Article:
My task this morning is to welcome you all to King’s House for the launch of the New Employment Opportunities (NEO) for Youth in Jamaica project. Your presence this morning assures me that there are entities and individuals with whom I can resonate in my passion for youth development. Indeed, you help to place in perspectives my own I Believe Initiative (IBI) which is fully committed to opening up pathways for young people to aspire, achieve their goals and do their part in national development.
I have read that Latin American and Caribbean youth between the ages of 15 and 29, number at 148 million; 32 million of whom are said to neither study nor work and another 50 million being ‘at risk’ of being relegated to the margins of society.
Many of us are conversant with the Jamaican situation, where the youth are said to be the most frequent perpetrators and victims of crime and violence.
Youth and Development
YUTE which is the parent body for NEO has since 2010 been on the trajectory to changing that reality via providing successful vocational skills and life training opportunities for youngsters who are labeled “unattached.” For the successful implementation, mentorship, evaluation and permanent employment that the participants now hold, ladies and gentlemen, YUTE ought to be highly commended!
I also want to take this opportunity to acknowledge the various stakeholders of this project. It is said that vision without action is just a dream. Action without vision merely passes time. But vision with action can change the world! And that you are poised to do through this programme known as NEO. Indeed, this pioneering alliance in which businesses, governments and civil society join forces to provide resources, knowledge, and capacities in order to implement efficient and sustainable youth employment solutions is one of the applications to help fix what is wrong with Jamaica.
One of Jamaica’s social anthropologist, Dr. Herbert Gayle in commenting on the potential of young people, states that, “Jamaica is a major cultural capital in the world. We have developed one of the most powerful youth cultures globally, which young people around the world desire to emulate.” I want to agree with Dr. Gayle in this regard, because this bolsters the point that the youth cannot be a ‘blind spot’ in nation building/development. We do that to our own peril.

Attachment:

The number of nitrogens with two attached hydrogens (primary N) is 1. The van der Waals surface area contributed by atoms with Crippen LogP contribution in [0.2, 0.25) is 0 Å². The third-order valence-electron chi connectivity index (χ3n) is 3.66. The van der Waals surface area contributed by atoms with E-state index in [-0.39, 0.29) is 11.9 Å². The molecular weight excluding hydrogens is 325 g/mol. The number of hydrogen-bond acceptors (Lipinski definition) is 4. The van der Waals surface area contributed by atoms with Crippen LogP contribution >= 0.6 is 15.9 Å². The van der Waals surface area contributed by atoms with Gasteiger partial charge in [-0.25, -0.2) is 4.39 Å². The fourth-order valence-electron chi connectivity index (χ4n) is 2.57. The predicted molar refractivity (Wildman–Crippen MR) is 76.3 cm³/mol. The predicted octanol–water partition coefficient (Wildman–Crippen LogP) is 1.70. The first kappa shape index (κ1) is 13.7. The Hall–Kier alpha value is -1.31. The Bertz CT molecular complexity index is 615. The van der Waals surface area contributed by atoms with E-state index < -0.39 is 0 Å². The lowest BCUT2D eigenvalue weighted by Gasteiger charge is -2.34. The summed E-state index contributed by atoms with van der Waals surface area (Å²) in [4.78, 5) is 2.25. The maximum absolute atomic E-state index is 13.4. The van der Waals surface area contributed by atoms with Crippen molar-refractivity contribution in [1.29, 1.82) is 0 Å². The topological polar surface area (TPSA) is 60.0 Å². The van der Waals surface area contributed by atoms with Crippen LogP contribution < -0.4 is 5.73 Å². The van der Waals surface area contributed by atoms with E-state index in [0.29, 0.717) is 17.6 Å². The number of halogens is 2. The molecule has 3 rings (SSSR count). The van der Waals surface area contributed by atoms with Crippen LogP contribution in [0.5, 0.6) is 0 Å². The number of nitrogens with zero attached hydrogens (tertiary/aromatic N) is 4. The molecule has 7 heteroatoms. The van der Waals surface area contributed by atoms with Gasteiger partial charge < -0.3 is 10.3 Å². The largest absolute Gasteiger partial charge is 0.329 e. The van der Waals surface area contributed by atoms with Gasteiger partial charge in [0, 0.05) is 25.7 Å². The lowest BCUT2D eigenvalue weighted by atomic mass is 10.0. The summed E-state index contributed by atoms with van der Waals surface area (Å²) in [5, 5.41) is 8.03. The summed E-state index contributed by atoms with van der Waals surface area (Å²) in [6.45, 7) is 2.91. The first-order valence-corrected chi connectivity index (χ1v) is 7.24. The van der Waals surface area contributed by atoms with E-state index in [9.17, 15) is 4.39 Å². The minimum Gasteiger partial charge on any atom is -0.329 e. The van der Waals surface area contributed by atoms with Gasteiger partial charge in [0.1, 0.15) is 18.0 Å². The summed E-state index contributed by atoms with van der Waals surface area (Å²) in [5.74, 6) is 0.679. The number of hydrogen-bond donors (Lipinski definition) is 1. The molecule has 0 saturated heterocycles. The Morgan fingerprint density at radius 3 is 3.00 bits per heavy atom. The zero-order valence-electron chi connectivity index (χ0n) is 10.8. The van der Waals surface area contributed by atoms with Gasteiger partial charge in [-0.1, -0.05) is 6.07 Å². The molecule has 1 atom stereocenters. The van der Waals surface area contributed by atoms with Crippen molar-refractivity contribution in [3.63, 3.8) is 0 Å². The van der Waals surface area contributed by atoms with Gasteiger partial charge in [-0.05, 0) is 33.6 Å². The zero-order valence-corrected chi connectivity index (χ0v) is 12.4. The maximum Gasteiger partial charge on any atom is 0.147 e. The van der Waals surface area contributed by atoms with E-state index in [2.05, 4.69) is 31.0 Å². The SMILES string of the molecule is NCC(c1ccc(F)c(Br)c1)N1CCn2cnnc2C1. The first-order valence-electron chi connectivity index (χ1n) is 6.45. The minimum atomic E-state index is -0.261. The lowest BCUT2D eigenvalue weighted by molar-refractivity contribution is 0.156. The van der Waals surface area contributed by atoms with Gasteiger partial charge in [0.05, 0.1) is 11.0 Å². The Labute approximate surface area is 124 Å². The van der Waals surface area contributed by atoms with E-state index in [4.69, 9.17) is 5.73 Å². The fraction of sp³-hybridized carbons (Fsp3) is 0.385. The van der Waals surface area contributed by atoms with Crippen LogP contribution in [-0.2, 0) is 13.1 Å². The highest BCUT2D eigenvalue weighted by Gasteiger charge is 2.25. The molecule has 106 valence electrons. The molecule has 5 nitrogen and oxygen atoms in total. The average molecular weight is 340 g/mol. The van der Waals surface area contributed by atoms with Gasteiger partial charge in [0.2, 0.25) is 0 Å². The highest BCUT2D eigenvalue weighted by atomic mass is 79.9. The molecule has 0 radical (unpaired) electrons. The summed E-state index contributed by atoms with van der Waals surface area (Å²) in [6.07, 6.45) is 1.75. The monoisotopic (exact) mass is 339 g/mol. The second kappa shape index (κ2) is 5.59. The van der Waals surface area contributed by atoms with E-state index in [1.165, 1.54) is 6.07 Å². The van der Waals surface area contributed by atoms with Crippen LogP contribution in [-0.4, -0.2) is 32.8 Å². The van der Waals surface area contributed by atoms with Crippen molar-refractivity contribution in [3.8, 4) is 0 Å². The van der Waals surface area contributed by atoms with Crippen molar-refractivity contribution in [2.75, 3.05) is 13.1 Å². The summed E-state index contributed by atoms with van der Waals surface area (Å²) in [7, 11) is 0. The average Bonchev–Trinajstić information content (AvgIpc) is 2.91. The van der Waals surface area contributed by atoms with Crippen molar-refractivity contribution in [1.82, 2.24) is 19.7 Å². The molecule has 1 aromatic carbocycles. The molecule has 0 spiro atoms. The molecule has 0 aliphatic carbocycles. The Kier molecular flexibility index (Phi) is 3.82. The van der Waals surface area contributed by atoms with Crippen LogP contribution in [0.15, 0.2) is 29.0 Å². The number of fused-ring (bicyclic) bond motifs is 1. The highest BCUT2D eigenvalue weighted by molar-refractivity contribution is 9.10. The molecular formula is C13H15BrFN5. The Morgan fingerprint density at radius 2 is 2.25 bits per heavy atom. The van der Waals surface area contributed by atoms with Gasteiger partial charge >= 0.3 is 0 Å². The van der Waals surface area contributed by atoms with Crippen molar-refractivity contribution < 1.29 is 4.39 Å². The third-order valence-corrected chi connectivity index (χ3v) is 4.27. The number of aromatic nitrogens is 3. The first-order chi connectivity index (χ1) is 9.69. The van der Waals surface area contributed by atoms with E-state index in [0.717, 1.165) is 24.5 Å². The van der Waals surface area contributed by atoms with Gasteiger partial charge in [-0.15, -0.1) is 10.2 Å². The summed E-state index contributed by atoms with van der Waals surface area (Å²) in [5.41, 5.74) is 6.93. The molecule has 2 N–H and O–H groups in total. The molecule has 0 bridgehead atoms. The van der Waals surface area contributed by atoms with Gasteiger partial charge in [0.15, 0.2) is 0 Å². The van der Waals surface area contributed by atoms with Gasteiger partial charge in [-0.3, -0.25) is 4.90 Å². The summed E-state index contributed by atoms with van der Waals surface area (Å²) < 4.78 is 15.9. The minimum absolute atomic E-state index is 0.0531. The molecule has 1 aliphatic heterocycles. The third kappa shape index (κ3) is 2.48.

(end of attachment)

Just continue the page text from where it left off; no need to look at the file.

Through my annual Youth Consultative Conferences (which is part of the IBI) usually held in October a conduit is provided for the young people to ‘sound-off”, share their views and propose recommendations for nation building. At these conferences I hear ‘first hand’ the passion and interest that young people have in the direction the country is going and how they wish to be engaged.
They do not want to sit on the sidelines; they want to get involved.
This initiative being launched this morning, is poised to address many of the issues with which our young people are confronted. YUTE has the mandate to help empower young Jamaicans with positive grooming, training, mentoring and effective preparation for life through career-relevant apprenticeship. Do not become weary in doing what we must do.
In this new Twitter world of microblogs and 140 characters, I know that my time is up.
Welcome everyone, enjoy and be inspired!